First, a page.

When did ‘Frog’ Crabs started looking like Frogs? New fossil evidence from the Early Cretaceous of Tropical South America

Javier Luque, Ph.D.

The Brachyura, or ‘true’ crabs are the most derived and diverse group of crustaceans, first known from the Mid Jurassic (~160 Ma.), and rapidly diversified worldwide during the Cretaceous (~146 to 66 Ma.). Since then, crabs have exploded in form and function, leading to the incredible morphological diversity seen today. One extant group known as ‘frog’ crabs, or Raninoidans, has puzzled scientists since the days of Lamarck with their unusual elongated carapaces, narrow sterna, and paddle-like legs. However, ancient raninoidans were more typically crab-like, with ornamented roundish to hexagonal carapaces and broader sterna, obscuring the phylogenetic relationships among fossil and extant lineages. Despite this, phylogenetic analyses support the monophyly of Raninoida. Although they diversified and spread worldwide during the Albian (~112-99.6 Ma.), pre-Albian fossils are scarce and fragmentary, further biasing our understanding of raninoidan origins. Recent discoveries from Colombia and Brazil indicate that early raninoidans were much more diverse than previously thought, and that the frog-like body plan had already evolved once in pre-Aptian times (~125 Ma.). These findings challenge the current hypotheses of a high-latitude origin, and suggest that the equatorial Neotropics played an important role on the origin and evolution of ancient true crabs.


Fine-scale analysis of population structure of polar bears (Ursus maritimus) and their movements within in the Hudson Bay

Michelle Viengkone, M.Sc.

This study seeks to re-evaluate and provide additional fine-scale analysis of the population structure of Hudson Bay polar bears (Ursus maritimus) in relation to their movement. Within the region, four subpopulations are currently recognized on a genetic basis (Paetkau et al. 1999): Western Hudson Bay; Southern Hudson Bay; Davis Strait; and Foxe Basin. We will re-evaluate this structure by genotyping 420 bears from throughout the region using 24 known hypervariable ursid microsatellite loci and a further 9000 SNP markers to achieve maximal power to detect differentiation. In addition, through an analysis of movement data, it will be possible to assess the potential basis of structure by using radio collar data of females during the breeding season. Using this structure data, a pedigree can be constructed to inform relatedness and relationships amongst the subpopulations. With this information it is possible to achieve a better understanding about the gene flow amongst subpopulations and their genetic compositions, which will aid in future management efforts.


Molecular analysis of putative hybridization in the Papilio machaon species group (Lepidoptera: Papilionidae) in North America

Julian Dupuis, Ph.D.

Evidence of hybrid speciation in animals is becoming increasingly common in recent years. As study systems, butterflies have played a disproportionately large part in developing our understanding of the evolutionary processes at work. Papilio brevicauda and P. joanae are species of swallowtail butterflies endemic to the Maritime Provinces and the Ozark mountains, respectively. Morphologically they resemble P. polyxenes, but preliminary analysis of mitochondrial DNA clusters them with P. machaon, suggesting possible hybrid ancestry. Here, we use ten microsatellite loci, nuclear and mitochondrial sequence data, and morphometric analysis of wing patterns to clarify the ancestry of these flagship species. Although maternally inherited mitochondrial markers do cluster P. brevicauda and P. joanae with P. machaon, population admixture analyses using microsatellites show closer relationships with P. polyxenes. Morphometric ordinations of wing characters also cluster the putative hybrids more closely to P. polyxenes, although overall, hybrid clusters are intermediate between the putative parental species. These results support an ancient hybrid origin for P. brevicauda and P. joanae. Consequently, this system provides a valuable snapshot of downstream artifacts produced by homoploid hybridization (~10,000 years after initial hybridization), thus complimenting the understanding we have gained by documenting recent hybridization events.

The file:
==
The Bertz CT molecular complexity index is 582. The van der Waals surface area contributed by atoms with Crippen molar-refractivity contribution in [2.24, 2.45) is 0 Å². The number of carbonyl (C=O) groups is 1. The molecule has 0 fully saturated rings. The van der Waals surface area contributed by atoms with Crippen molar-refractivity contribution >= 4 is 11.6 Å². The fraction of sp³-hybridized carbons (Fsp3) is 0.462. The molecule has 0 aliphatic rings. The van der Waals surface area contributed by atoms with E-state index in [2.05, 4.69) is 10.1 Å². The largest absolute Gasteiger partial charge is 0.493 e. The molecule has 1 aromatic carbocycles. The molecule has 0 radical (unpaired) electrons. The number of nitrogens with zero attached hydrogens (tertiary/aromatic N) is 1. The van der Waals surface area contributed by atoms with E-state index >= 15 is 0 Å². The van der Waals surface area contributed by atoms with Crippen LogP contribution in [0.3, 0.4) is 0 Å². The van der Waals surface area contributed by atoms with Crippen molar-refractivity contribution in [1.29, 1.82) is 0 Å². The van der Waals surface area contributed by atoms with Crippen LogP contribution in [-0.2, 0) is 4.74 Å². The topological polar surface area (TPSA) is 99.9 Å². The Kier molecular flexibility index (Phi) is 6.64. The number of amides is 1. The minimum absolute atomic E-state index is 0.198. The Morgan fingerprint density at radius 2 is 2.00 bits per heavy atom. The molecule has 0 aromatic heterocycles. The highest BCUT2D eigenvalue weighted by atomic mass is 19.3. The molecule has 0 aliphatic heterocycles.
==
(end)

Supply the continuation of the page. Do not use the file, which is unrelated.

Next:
A population genomics approach to the designation of conservation units

Sim Zijian, M.Sc.

The thinhorn sheep (Ovis dalli) is a charismatic mountain ungulate discontinuously distributed from northwestern Alaska to northern British Columbia. O. dalli is a popular game species and its management relies heavily upon the delineation of biologically relevant conservation units from which game management zones are derived. The rise of high throughput next generation sequencing offers an exciting opportunity to adopt a population genomics approach in the designation of conservation units informed by both neutral and adaptive genetic variation. An explicit assessment of neutral variation allows for a better understanding of demographic history and processes such as population bottlenecks and gene flow, which can be used to identify genetically discrete population groups. Understanding the patterns of adaptive differentiation can help in the preservation of evolutionary potential crucial for long-term viability of the species in light of a changing climate and pressures from selective harvesting. Utilizing a genome wide array of SNPs, this study will quantify the spatial pattern of neutral and adaptive genetic diversity of thinhorn sheep inhabiting BC and the Yukon. Results will be used to guide the establishment of appropriate management zones and the prioritization of conservations efforts to achieve optimal use of limited resources.